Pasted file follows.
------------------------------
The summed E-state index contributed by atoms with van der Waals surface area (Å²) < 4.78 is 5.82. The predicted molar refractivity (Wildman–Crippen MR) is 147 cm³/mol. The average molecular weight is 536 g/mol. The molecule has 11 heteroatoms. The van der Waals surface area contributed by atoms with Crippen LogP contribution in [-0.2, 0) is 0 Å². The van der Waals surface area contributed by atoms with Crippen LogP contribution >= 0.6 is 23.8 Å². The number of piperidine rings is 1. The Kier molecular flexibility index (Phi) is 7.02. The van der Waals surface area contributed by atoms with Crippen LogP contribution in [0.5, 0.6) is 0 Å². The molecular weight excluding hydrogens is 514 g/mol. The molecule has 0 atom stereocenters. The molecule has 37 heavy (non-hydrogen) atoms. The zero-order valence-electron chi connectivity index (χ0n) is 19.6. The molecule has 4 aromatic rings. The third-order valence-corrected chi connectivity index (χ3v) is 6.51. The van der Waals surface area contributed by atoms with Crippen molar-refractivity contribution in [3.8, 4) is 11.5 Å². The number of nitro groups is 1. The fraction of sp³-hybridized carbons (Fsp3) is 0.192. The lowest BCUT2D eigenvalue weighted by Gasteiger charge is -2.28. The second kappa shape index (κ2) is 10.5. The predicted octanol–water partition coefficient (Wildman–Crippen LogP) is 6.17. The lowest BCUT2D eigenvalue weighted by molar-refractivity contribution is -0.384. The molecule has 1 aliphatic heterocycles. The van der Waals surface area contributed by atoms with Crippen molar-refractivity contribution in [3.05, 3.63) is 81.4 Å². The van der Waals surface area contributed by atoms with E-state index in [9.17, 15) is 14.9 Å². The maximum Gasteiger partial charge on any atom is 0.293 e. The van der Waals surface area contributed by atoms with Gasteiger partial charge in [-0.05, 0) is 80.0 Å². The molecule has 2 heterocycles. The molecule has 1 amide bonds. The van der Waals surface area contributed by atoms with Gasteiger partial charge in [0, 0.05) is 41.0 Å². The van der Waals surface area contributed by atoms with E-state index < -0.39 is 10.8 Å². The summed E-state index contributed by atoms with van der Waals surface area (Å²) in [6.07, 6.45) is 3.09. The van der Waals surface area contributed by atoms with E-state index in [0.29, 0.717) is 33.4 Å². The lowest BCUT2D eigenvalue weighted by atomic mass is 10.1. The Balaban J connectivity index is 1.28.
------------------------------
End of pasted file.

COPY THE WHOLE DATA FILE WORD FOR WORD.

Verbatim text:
The summed E-state index contributed by atoms with van der Waals surface area (Å²) < 4.78 is 5.82. The predicted molar refractivity (Wildman–Crippen MR) is 147 cm³/mol. The average molecular weight is 536 g/mol. The molecule has 11 heteroatoms. The van der Waals surface area contributed by atoms with Crippen LogP contribution in [-0.2, 0) is 0 Å². The van der Waals surface area contributed by atoms with Crippen LogP contribution >= 0.6 is 23.8 Å². The number of piperidine rings is 1. The Kier molecular flexibility index (Phi) is 7.02. The van der Waals surface area contributed by atoms with Crippen LogP contribution in [0.5, 0.6) is 0 Å². The molecular weight excluding hydrogens is 514 g/mol. The molecule has 0 atom stereocenters. The molecule has 37 heavy (non-hydrogen) atoms. The zero-order valence-electron chi connectivity index (χ0n) is 19.6. The molecule has 4 aromatic rings. The third-order valence-corrected chi connectivity index (χ3v) is 6.51. The van der Waals surface area contributed by atoms with Crippen molar-refractivity contribution in [3.8, 4) is 11.5 Å². The number of nitro groups is 1. The fraction of sp³-hybridized carbons (Fsp3) is 0.192. The lowest BCUT2D eigenvalue weighted by Gasteiger charge is -2.28. The second kappa shape index (κ2) is 10.5. The predicted octanol–water partition coefficient (Wildman–Crippen LogP) is 6.17. The lowest BCUT2D eigenvalue weighted by molar-refractivity contribution is -0.384. The molecule has 1 aliphatic heterocycles. The van der Waals surface area contributed by atoms with Crippen molar-refractivity contribution in [3.05, 3.63) is 81.4 Å². The van der Waals surface area contributed by atoms with E-state index in [9.17, 15) is 14.9 Å². The maximum Gasteiger partial charge on any atom is 0.293 e. The van der Waals surface area contributed by atoms with Gasteiger partial charge in [-0.05, 0) is 80.0 Å². The molecule has 2 heterocycles. The molecule has 1 amide bonds. The van der Waals surface area contributed by atoms with Gasteiger partial charge in [0, 0.05) is 41.0 Å². The van der Waals surface area contributed by atoms with E-state index < -0.39 is 10.8 Å². The summed E-state index contributed by atoms with van der Waals surface area (Å²) in [6.07, 6.45) is 3.09. The van der Waals surface area contributed by atoms with E-state index in [0.29, 0.717) is 33.4 Å². The lowest BCUT2D eigenvalue weighted by atomic mass is 10.1. The Balaban J connectivity index is 1.28.